A study by Bechard-Evans et al. [7] showed that longer DUP (help seeking component) was significantly associated with earlier age of onset, diagnosis of schizophrenia spectrum psychosis, and poor pre-morbid adjustment during adolescence. Longer DUP (referral component) was associated with earlier age of onset and first help-seeking contact having been made with a non-medical professional [7]. Although there is agreement with respect to an association between delay in treatment of psychosis and outcome, little is known regarding how patients suffering from a first psychotic episode find help. The process of finding help is complex and involves a diverse range of contacts. It is also likely to influence treatment delay [8]. This was explored in the present research.

A limited number of studies have assessed the pathways to care of patients experiencing psychosis for the first time. A recent study by Cougnard et al. [9] examined how patients of psychosis obtained care from the onset to being admitted. Twelve percent of subjects were first admitted without any previous-contact with a helping individual (MHP, general practitioners, others…). For approximately 70% of patients, the first helping contact was a health care professional. Thus, delay in access to care does not appear to result primarily from inadequate management by health care professionals, suggesting there may be reluctance from patients to seek help in the first place. Clearly, tools that allow for easy, stigma-free contact with MHP should enhance early intervention efforts [9].

As previously mentioned, hospital-based mental health facilities receive mental health patients who are already in crisis. Helpline/clinic programs may offer patients who are still functional but have potential for crisis an alternative that is free from judgment, allows for the complete description of symptoms, provides an active listener, and is free from financial cost. A person experiencing distress in all aspects of their lives can rely on such a service for suggestions relating to treatment or to facilitate a visit to a mental health professional. These aspects of helplines to our knowledge have not been sufficiently assessed.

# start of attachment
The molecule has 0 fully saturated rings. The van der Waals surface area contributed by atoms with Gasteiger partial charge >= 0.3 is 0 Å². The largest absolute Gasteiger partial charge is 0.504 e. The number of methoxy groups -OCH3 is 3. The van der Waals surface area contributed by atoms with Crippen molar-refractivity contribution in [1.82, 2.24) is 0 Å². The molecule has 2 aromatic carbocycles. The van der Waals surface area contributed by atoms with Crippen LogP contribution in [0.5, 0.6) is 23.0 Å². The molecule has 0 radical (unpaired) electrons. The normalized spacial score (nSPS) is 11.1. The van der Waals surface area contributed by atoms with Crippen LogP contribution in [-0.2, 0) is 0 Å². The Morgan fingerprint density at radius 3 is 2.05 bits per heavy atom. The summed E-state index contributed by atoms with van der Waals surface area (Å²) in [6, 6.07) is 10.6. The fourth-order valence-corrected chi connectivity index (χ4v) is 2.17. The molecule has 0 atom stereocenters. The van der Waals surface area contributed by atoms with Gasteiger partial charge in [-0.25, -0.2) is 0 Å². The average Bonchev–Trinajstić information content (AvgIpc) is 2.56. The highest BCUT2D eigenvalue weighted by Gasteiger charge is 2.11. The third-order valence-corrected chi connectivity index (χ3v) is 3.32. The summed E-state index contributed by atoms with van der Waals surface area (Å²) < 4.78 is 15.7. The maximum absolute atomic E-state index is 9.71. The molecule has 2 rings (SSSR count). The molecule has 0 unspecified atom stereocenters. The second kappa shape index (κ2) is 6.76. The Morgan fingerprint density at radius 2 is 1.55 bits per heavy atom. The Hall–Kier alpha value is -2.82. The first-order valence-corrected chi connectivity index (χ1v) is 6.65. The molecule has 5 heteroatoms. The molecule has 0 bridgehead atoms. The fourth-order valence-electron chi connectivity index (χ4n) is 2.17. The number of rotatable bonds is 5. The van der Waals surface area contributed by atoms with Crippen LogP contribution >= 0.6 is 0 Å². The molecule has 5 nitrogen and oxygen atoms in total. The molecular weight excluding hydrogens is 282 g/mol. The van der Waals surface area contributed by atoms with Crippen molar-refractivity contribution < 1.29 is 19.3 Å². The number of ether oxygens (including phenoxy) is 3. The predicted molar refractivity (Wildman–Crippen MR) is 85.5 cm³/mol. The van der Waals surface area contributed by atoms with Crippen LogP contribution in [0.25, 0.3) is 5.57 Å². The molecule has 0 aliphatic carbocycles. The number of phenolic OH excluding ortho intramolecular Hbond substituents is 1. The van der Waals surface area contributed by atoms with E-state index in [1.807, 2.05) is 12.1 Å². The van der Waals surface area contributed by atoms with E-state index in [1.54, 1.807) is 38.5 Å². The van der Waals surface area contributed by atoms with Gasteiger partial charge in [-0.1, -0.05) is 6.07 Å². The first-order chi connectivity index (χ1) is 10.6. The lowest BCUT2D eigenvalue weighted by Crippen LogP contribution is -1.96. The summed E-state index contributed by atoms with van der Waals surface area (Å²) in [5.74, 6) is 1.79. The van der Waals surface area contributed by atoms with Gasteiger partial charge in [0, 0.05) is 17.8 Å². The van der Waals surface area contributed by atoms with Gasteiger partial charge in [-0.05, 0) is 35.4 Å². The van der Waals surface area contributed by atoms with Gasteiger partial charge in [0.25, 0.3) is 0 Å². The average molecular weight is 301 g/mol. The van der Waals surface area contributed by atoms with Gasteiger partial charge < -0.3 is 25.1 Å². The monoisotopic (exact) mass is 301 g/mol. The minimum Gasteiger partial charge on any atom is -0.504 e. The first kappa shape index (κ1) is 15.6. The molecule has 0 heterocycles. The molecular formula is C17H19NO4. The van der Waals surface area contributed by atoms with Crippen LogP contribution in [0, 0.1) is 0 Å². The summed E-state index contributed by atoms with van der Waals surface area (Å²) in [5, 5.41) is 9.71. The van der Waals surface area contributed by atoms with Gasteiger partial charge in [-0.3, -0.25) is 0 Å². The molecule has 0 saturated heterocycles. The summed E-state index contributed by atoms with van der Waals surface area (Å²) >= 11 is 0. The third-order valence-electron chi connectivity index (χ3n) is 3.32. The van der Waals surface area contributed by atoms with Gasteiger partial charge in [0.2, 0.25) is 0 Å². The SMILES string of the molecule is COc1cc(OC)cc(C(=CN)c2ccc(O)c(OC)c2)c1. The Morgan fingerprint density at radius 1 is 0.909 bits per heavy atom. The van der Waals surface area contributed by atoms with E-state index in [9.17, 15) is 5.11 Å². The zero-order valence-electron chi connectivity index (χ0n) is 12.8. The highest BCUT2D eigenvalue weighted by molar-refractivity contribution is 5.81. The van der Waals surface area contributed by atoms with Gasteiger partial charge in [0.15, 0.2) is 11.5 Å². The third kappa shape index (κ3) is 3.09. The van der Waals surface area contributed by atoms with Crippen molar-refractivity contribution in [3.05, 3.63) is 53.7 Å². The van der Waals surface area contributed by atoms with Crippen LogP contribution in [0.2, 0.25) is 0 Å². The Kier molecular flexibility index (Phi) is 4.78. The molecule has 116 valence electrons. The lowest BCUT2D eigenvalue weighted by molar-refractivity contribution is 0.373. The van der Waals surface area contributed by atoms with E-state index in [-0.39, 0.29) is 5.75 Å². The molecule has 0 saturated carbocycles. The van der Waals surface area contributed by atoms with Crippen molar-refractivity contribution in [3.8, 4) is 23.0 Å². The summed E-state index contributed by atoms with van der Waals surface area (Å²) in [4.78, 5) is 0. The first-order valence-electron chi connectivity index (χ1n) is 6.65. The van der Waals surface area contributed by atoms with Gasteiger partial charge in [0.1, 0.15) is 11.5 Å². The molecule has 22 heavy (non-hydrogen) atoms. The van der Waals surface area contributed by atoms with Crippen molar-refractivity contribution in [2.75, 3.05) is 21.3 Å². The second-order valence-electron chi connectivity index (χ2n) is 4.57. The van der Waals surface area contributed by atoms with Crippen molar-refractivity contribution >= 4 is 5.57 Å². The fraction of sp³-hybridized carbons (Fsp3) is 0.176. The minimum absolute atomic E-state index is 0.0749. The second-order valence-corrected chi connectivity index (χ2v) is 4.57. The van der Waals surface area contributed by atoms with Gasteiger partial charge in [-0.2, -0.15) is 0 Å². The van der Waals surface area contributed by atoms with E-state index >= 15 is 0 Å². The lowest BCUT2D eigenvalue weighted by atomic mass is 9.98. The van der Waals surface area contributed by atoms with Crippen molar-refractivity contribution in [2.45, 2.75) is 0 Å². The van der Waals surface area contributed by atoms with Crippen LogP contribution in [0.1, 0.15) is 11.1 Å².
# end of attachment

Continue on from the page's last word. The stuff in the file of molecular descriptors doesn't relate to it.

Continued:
In this study we report on a community-based clinic with a crisis helpline aimed at the prevention of suicide from the metropolitan city of Mumbai. We describe some demographics behind helpline use, focusing on psychotic and first-time psychotic sufferers calling the helpline. Of special interest was the prevalence of patients seeking help following the call.

Method

A helpline was implemented for crisis and suicide intervention for the entire city of Mumbai. This was the first helpline in Mumbai for the prevention of suicide and for mental health crises in general which was publicly advertised by the media and in press conferences. It was based in a residential location in the community. This helpline was available 24 hour per day and seven day per week with trained mental health professionals receiving all calls. It is important to note that those manning the telephones were not volunteers. Specifically, they were trained psychologists, social workers, and therapist counselors. Callers were provided with two options when they called. They were given the option of “counseling” or “psychiatric assessment.” Within the facility, psychiatric assessment was available, and patients were not obligated to visit a hospital. Some patients came to the centre and opted for counseling, some stayed with counselors for therapy, and others agreed to psychiatric assessments. Those who stayed with counselors for one year were also assessed by psychiatrists. Duration of illness and the general history of the patient were determined from questions to the patient and family and by the professional opinion of the psychiatrist.

Data collection and statistics

All data were collected by mental health professionals at the time of the call and any following assessment. The database was compiled from the records and frequencies and tests of means analyzed using SAS (Statistical Analysis System inc, version 9.1, NC, USA, 2009). All data are reported as frequency, percentage, and means. When appropriate odds ratios (OR) with confidence intervals were calculated by standard formulations. Tests of association between nominal variables were conducted using the Chi-Square test. Means were compared using the independent samples t-test. All tests were considered significant when the Type 1 error was less than 5% (p < .05). Formal ethics were not required as this is an evaluation of a service. Consequently, patient permission is not required to publish this data.

Results

Over a five year span, the helpline received 15,169 calls. Of those callers, 2,341 (15.4%) experienced suicidal ideation. These callers visited the outpatient clinic for assessment and subsequent psychosocial intervention. From the callers that experienced suicidal ideation, 781 (34%) were assessed by psychiatrists (Table 1), whereas, 1560 (66%) received psychosocial assessment and intervention. Of those receiving psychosocial assessment and intervention, 234 (15%) remained in therapy and at the end of 12 months consented to psychiatric assessment (Table 2). Of the 234 patients who remained in counseling 94 (40%) were observe to have early psychosis. Thirty two (17.7%) of the 94 patients were seen by a psychiatrist following 12 months of counseling, whereas 62 (30.5%) were seen by a psychiatrist shortly after the call to the hotline (Table 3). Of the 94 psychosis sufferers, 54 (57.4%) were previous-contact patients, with 22 (40.7%) of the 54 having a non-affective psychosis (Table 2).

Table 1. Frequency and percentage for diagnoses by treatment history

Table 2. Frequency and percentage for diagnoses treatment history for those patients assessed by a psychiatrist after 12 months of counseling

Table 3. Frequency distribution and percent of first-contact and previous-contact patients categorized by direct assessment (Gr1) or assessment following 12 months of counseling (Gr2) by diagnosis